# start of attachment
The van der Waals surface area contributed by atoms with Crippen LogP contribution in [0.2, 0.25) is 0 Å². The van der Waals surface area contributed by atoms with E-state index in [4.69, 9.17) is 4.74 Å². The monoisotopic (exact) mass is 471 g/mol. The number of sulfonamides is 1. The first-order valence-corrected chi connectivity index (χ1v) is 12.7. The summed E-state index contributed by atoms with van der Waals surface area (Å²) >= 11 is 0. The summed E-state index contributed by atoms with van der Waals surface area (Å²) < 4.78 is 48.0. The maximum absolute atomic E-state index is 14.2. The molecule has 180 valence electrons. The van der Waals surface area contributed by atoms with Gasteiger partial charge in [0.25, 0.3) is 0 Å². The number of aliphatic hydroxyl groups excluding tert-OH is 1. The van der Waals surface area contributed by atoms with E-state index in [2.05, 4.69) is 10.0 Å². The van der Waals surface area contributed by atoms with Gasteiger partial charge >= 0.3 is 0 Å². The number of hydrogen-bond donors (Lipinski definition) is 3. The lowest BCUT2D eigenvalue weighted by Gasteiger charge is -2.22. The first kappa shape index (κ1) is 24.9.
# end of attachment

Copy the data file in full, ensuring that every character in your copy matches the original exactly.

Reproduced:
The van der Waals surface area contributed by atoms with Crippen LogP contribution in [0.2, 0.25) is 0 Å². The van der Waals surface area contributed by atoms with E-state index in [4.69, 9.17) is 4.74 Å². The monoisotopic (exact) mass is 471 g/mol. The number of sulfonamides is 1. The first-order valence-corrected chi connectivity index (χ1v) is 12.7. The summed E-state index contributed by atoms with van der Waals surface area (Å²) >= 11 is 0. The summed E-state index contributed by atoms with van der Waals surface area (Å²) < 4.78 is 48.0. The maximum absolute atomic E-state index is 14.2. The molecule has 180 valence electrons. The van der Waals surface area contributed by atoms with Gasteiger partial charge in [0.25, 0.3) is 0 Å². The number of aliphatic hydroxyl groups excluding tert-OH is 1. The van der Waals surface area contributed by atoms with E-state index in [2.05, 4.69) is 10.0 Å². The van der Waals surface area contributed by atoms with Gasteiger partial charge >= 0.3 is 0 Å². The number of hydrogen-bond donors (Lipinski definition) is 3. The lowest BCUT2D eigenvalue weighted by Gasteiger charge is -2.22. The first kappa shape index (κ1) is 24.9.